The variability of cloud patterns is a problem for solar powercapturing, especially for larger solar farm operations. If gridoperators could forecast or predict these changes before they occur,they would be in a better position to manage load on their grids.
Researchers at Sandia National Laboratories looked into the problem andcame up with a new system to monitor how clouds affect large-scale solar photovoltaic (PV) power plants.
The sensors observe cloud shape, size and movement in order toprovide a way for utility companies to predict and prepare forfluctuations in power output due to changes in weather. The resultingmodels will give utility companies data to assess potential power plantlocations, ramp rates and power output.
“Clouds can cause a PV plant to change from full power to about 20%of full power in a relatively short period of time, which depends on the size and layout of the plant and the type and velocity of the clouds”,researcher Josh Stein told Energy Refuge.
“Currently, with solar plants accounting for a very small fraction of generation on most electrical grids these changes do not cause anyproblems for grid operators. However, if solar penetration levelsincrease in the future, as they likely will, such variability will poseproblems for grid operators. A fast change in generation from cloudtransients will need to be balanced by other sources of generation tobalance load”, he added.
The researchers’ work is currently focused at the 1.2-megawatt La Ola Solar Farm on the Hawaiian island of Lana’i. La Ola is the state’slargest solar power system, and can produce enough power to supply up to 30 per cent of the island’s peak electric demand, which is one of thehighest rates of solar PV power penetration in the world. The highpenetration of PV power on Lana’i, combined with the sun and cloud mixat the 10-acre La Ola plant, provided the researchers with the idealenvironment for prediction and modeling research.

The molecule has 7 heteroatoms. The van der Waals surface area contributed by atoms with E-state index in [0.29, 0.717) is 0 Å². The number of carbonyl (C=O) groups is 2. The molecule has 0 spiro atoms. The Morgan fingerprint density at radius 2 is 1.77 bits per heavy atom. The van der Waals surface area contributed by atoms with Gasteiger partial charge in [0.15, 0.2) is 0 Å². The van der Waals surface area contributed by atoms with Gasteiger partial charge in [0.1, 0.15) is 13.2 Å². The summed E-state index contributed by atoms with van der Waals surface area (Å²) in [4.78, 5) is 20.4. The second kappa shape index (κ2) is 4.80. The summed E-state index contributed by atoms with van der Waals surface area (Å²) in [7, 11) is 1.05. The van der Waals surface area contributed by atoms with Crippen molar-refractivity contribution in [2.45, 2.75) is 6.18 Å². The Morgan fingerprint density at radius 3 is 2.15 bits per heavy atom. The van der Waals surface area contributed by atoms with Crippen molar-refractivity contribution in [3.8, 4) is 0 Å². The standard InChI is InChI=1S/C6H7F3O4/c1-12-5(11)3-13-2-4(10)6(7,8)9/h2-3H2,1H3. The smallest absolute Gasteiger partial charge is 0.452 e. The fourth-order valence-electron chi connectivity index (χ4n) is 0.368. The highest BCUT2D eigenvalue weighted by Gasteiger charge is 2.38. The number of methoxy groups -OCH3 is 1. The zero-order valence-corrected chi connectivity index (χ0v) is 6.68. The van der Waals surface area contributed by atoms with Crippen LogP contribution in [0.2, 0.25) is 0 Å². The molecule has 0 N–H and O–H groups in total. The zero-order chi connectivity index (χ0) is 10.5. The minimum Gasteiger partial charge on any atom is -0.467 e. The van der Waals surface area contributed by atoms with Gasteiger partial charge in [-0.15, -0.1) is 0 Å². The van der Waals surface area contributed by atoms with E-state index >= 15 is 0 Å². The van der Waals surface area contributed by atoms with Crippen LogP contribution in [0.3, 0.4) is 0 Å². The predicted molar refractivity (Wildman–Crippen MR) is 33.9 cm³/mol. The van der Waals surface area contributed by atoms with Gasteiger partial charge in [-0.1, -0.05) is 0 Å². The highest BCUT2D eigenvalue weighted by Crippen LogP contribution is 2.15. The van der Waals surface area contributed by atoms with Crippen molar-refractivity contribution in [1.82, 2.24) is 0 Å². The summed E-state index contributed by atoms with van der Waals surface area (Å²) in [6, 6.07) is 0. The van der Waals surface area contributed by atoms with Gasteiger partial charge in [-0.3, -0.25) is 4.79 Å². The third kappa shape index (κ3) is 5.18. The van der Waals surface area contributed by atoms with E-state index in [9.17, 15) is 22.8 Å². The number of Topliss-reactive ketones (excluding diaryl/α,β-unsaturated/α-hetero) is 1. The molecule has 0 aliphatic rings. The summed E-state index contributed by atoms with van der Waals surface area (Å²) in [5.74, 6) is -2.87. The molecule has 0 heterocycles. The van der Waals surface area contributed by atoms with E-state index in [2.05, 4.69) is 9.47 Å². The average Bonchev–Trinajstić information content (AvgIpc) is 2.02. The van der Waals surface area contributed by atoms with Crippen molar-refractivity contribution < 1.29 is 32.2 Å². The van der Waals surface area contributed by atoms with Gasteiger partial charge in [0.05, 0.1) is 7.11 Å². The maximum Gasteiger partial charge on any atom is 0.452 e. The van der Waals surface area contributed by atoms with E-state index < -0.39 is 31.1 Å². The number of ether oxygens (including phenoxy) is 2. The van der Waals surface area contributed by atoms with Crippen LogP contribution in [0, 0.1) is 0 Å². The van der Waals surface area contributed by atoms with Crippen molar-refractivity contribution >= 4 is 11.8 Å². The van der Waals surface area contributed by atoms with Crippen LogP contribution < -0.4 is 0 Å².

Research could not interfere with the ongoing operations of theplant, which currently sells power to Maui Electric Company ( MECO ), so Sandia engineers connected 24 small, nonintrusive sensors to theplant’s PV panels and used a radio frequency network to transmit data.The sensors took readings at one-second intervals to provide researchers with unprecedented detail about cloud direction and coverage activity. A radio frequency transmission system has the added benefit of beingportable.
“The sensor network in Lanai is providing information about how large PV plants respond to spatially variable irradiance due to cloud shadows in Hawaii. Sandia is working with its industry partner, SunPowerCorp., to deploy a larger sensor network at another location early in2011. If this deployment proves successful, perhaps commercialapplications will be identified”, said Josh.
Image: Josh Stein at work. Source: Sandia National Laboratories